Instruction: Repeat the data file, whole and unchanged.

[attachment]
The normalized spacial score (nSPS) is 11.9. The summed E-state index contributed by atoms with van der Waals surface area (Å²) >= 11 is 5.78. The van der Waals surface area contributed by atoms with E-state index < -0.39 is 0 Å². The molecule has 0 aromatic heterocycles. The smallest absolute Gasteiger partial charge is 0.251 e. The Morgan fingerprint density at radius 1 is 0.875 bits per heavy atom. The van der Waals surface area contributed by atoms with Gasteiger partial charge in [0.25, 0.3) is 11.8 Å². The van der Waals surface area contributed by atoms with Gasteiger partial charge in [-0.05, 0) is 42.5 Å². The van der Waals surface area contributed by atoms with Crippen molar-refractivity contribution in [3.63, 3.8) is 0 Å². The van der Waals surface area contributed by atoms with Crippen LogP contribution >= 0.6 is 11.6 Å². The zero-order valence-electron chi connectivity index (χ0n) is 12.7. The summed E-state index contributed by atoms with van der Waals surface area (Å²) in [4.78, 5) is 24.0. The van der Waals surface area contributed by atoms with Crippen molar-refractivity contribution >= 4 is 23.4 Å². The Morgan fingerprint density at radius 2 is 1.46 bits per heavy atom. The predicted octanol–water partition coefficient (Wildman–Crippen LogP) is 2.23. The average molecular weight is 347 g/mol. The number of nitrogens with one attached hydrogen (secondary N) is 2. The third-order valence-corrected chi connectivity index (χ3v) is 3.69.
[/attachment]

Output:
The normalized spacial score (nSPS) is 11.9. The summed E-state index contributed by atoms with van der Waals surface area (Å²) >= 11 is 5.78. The van der Waals surface area contributed by atoms with E-state index < -0.39 is 0 Å². The molecule has 0 aromatic heterocycles. The smallest absolute Gasteiger partial charge is 0.251 e. The Morgan fingerprint density at radius 1 is 0.875 bits per heavy atom. The van der Waals surface area contributed by atoms with Gasteiger partial charge in [0.25, 0.3) is 11.8 Å². The van der Waals surface area contributed by atoms with Gasteiger partial charge in [-0.05, 0) is 42.5 Å². The van der Waals surface area contributed by atoms with Crippen molar-refractivity contribution in [3.63, 3.8) is 0 Å². The van der Waals surface area contributed by atoms with Crippen LogP contribution >= 0.6 is 11.6 Å². The zero-order valence-electron chi connectivity index (χ0n) is 12.7. The summed E-state index contributed by atoms with van der Waals surface area (Å²) in [4.78, 5) is 24.0. The van der Waals surface area contributed by atoms with Crippen molar-refractivity contribution >= 4 is 23.4 Å². The Morgan fingerprint density at radius 2 is 1.46 bits per heavy atom. The predicted octanol–water partition coefficient (Wildman–Crippen LogP) is 2.23. The average molecular weight is 347 g/mol. The number of nitrogens with one attached hydrogen (secondary N) is 2. The third-order valence-corrected chi connectivity index (χ3v) is 3.69.